The element of cricket diplomacy that has been introduced seems a little forced; its history, in any case, does not provide any assurance that our problems with those of our neighbours who are participating in the World Cup will become easier to resolve simply because of the common love of this game. This is especially true of Pakistan, in whose case cricket diplomacy has been an instrument of outflanking Indian political defences, going back to the days of Zia ul Haq.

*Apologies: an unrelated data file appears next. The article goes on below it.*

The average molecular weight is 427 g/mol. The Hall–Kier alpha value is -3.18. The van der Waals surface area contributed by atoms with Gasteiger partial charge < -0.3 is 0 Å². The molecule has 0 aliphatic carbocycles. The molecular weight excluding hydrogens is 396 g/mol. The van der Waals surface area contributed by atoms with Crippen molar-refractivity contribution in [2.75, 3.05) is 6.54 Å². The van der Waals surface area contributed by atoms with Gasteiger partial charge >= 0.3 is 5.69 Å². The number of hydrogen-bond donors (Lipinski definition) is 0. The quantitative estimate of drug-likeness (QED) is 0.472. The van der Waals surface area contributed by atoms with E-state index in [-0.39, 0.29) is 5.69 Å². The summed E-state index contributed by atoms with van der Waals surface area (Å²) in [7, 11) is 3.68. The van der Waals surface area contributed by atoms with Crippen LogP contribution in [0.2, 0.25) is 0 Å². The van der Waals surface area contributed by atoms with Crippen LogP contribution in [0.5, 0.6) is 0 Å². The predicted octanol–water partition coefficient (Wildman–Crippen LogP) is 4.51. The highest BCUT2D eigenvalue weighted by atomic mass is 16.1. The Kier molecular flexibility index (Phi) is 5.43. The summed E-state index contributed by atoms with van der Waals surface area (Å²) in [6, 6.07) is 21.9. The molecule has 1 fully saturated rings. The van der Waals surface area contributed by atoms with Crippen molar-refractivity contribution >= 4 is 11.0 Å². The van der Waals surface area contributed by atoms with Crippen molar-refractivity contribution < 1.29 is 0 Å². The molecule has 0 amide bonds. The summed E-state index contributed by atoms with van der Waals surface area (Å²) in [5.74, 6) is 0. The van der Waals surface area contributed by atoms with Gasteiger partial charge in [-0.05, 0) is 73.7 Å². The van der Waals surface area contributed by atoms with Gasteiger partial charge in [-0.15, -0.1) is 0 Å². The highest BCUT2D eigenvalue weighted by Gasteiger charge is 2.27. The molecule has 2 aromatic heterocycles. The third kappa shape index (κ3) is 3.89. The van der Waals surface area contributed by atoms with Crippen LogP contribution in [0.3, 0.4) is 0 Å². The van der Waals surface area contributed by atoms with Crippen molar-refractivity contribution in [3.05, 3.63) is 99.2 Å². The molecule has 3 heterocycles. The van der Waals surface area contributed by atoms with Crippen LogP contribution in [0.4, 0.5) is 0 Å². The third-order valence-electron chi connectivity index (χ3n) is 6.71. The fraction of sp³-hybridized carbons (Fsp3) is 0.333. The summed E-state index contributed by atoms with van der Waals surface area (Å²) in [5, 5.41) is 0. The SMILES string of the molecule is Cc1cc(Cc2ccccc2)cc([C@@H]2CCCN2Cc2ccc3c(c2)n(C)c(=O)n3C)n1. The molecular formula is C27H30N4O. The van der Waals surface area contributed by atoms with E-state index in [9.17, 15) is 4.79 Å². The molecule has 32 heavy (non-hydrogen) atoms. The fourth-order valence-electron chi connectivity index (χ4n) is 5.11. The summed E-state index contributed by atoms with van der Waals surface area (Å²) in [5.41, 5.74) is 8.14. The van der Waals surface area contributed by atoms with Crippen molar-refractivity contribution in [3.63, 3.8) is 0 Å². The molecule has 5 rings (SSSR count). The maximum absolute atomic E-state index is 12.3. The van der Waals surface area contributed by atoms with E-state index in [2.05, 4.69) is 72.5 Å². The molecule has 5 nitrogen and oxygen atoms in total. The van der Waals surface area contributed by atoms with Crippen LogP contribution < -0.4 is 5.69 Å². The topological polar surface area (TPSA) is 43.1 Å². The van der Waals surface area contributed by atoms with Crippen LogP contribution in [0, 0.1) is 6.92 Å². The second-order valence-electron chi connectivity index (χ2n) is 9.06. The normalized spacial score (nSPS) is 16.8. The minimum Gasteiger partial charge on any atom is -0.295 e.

Whatever our strategy in opening the door to Pakistan, the visit of FS to Islamabad will be for the time being within the framework of “talk about talks”. It could be argued that it will provide an occasion to gauge at first hand Pakistan’s willingness to progress on issues of India’s core concern and its outlook on how the relations can proceed towards normalisation in stages. But then, when Nawaz Sharif came to Delhi for Modi’s swearing-in and later when the two briefly inter-acted in Kathmandu during the SAARC summit, not to mention the assessments provided by the High Commissioners of the two countries based on their conversations in the respective capitals, as well as messages conveyed through informal channels, we should already have a fairly clear idea of expectations from each other. It is unlikely that anything really new at policy level will be conveyed to the FS at Islamabad. If a diplomatic breakthrough was being envisaged by Pakistan, we would already have received the signals. At best, re-engagement may induce Pakistan to resolve the outstanding MFN issue packaged as Non-Discriminatory Market Access.